Tuesday, June 23, 2015

Blogs Will Live! Blogs Will Die!

...And nothing will ever be the same!

One of my favorite phrases when I'm working on a project of some kind is "going down rabbit holes." That's when you get distracted from the task at hand by something or other and it consumes you enough that it starts to take on its own importance. Occasionally, going down rabbit holes has led to unexpected rewards. More often than not, it's just a waste of time.

I first signed up for Tumblr in 2011. I have had as many as seven different individual Tumblr blogs at a time. There's a lot to like about Tumblr. So it may be a surprise that I have come to the conclusion that maintaining a "personal" Tumblr blog presence has been one of the single biggest rabbit holes of my life.

I have written in the past (probably too much) about my problems with Tumblr. I thought it might be an ample, low-maintenance replacement for this blog when I went into semi-retirement here in September. I tried, I really tried to make it work this time. But I have decided that I am just not happy with what I have been doing there and that my energies can be directed in more constructive pursuits.

Basically, I have burned OWARI 2.0 down to the ground. There are still some posts there, to prove that it existed. However, I am officially closing that place. There is a slight chance I might post there every so often, but it's really not in my plans. I'm done with the notion of keeping a personal Tumblr. It just doesn't suit my ideas of blogging at all.

This does not mean I am leaving Tumblr. I will still be following other people on there (though not nearly as many as I once was), and people are still welcome to follow me. I'll still be liking posts. Frankly, there is too much I would miss to give Tumblr the old heave-ho.

There's also the little matter of Captain Satellite. Ironically, given my many misgivings about Tumblr, it has been the perfect home for the Owariverse. I have no better options for hosting that material, and I am queasy about starting all over right now. So I stay with Tumblr and nothing really changes for Cap and company.

As far as my other Tumblrs? Some of those have already been deleted or cleaned out. Others will continue in some form, whether they are active or not. I haven't decided on everything just yet, but the beauty of it is, I don't really need to make a big splashy announcement with the way Tumblr works. I can just quietly stop posting if that's what I'm feeling.

What does this mean for this blog? Well, nothing much. Ironically, I had just been contemplating how OWARI has sort of become its own island in my works and is now disconnected from everything else. I see this as a GOOD thing. Sometimes, I need a forum that only this blog can provide. Besides, there is way too much good stuff here to just delete it all. For all my mixed feelings about this blog, it has been pretty successful in getting the word out as far as non-fiction goes.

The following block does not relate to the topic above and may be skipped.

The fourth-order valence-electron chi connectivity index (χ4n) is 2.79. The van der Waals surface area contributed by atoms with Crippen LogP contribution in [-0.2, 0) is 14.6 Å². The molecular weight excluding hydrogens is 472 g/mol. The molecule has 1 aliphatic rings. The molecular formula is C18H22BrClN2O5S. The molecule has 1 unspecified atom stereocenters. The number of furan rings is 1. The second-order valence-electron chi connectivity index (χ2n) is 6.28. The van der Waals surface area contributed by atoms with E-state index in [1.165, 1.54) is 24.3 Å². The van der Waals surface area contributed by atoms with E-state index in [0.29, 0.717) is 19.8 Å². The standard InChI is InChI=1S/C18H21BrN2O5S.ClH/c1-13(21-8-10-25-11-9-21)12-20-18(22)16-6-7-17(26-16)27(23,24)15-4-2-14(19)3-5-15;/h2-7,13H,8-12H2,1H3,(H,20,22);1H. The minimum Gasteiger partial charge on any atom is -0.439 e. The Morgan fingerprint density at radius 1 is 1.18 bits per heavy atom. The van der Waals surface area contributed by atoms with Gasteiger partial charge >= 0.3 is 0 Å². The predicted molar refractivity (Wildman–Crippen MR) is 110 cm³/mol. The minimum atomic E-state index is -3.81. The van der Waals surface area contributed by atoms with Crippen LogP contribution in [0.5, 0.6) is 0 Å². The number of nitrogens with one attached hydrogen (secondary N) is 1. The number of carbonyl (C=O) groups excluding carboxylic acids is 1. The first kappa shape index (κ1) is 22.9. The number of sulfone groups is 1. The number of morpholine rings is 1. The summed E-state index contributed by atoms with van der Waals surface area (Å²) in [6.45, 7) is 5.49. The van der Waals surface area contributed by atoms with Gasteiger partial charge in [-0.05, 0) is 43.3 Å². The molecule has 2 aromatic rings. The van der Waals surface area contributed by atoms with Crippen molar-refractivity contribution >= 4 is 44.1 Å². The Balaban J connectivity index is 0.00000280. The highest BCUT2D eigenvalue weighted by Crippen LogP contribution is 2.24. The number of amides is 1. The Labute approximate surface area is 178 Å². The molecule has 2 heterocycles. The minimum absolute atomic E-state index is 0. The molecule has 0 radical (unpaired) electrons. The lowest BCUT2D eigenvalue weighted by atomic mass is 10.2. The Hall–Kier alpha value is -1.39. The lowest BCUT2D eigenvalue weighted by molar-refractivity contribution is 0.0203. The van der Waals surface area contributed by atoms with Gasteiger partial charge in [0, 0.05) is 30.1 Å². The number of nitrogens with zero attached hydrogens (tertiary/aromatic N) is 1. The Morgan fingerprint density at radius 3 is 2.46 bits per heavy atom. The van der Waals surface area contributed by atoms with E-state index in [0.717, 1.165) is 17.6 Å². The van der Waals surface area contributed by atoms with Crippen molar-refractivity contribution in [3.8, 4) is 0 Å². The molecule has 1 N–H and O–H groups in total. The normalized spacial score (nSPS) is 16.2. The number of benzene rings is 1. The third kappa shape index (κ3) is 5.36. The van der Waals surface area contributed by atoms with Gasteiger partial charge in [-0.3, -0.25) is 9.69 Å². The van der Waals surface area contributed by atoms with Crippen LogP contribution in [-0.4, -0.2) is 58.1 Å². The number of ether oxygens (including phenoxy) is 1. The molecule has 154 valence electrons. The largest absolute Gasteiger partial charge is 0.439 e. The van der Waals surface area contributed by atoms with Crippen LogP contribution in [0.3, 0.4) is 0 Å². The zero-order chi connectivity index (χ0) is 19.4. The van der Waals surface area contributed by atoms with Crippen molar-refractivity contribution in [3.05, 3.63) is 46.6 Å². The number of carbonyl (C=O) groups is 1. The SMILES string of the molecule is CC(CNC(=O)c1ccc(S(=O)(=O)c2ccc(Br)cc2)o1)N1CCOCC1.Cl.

And now, back to work!

Tuesday, June 16, 2015

Larry Yakata

Hoo boy, this has been a looooong time in coming. Forget recent blogging delays - this subject came up on Twitter back in FEBRUARY. I promised myself I would write about it in more depth one day. Well, it's now June, so maybe I ought to get around to it.

It all began with a discussion with Igadevil about those Ultraman comic books that came out from Nemesis Comics (Harvey) in the 1990s. They were pretty crazy - especially the "regular" series (it, uh, included a -1 issue) which I didn't follow. I seem to recall that I asked Iga if Dwayne McDuffie wrote that series as he had the earlier mini-series (Ernie Colón being the artist on all of it). No, it turns out the regular series was instead written by Larry Yakata.

Who in the world is Larry Yakata? It's a question no one has cared to ask, apparently. But I did, especially since he got a gig writing for a long-established company on a licensed property. There had to be more to this "Larry Yakata" than just a handful of Ultraman comic books.

Well, the GCD doesn't have his Ultraman stories logged, but it does have an overview of credits for the mysterious Mr. Yakata. Most of it is Conan for mid-80s Marvel. That was...unexpected. There's also a story (fill-in? miscredit?) for a YOUNG MASTER comic primarily written by Larry Hama. That indicates my original line of thinking. I suspected Larry YAKATA was really Larry HAMA working under a thinly-veiled pseudonym.

That didn't really explain the Ultraman thing. Though Hama is identified heavily with G.I. Joe, Ultraman doesn't seem up his alley. Besides, the stories just felt so out there for Hama. I let my mind wander a bit about it, especially the idea that Yakata might have gotten the assignment because of a connection to the prior writer. That was when it clicked for me.

There is a known writer out there with a connection to both Dwayne McDuffie and Larry Hama. He has written about the influence Hama had on him at Marvel, and I could believe he adopted the "Larry Yakata" nom de plume in tribute to him. He was friends with McDuffie and was even an early part of Milestone Media. I could absolutely see McDuffie recommending him as his replacement.

I'm talking about Christopher Priest, though I believe he was still going by "Jim Owsley" professionally at the time. Now, Priest is definitely the sort of guy I could see writing those wacky Ultraman comic books and Conan stories, too. Does that mean he is, in fact, Larry Yakata? I don't know, but he seems the likeliest candidate at this point.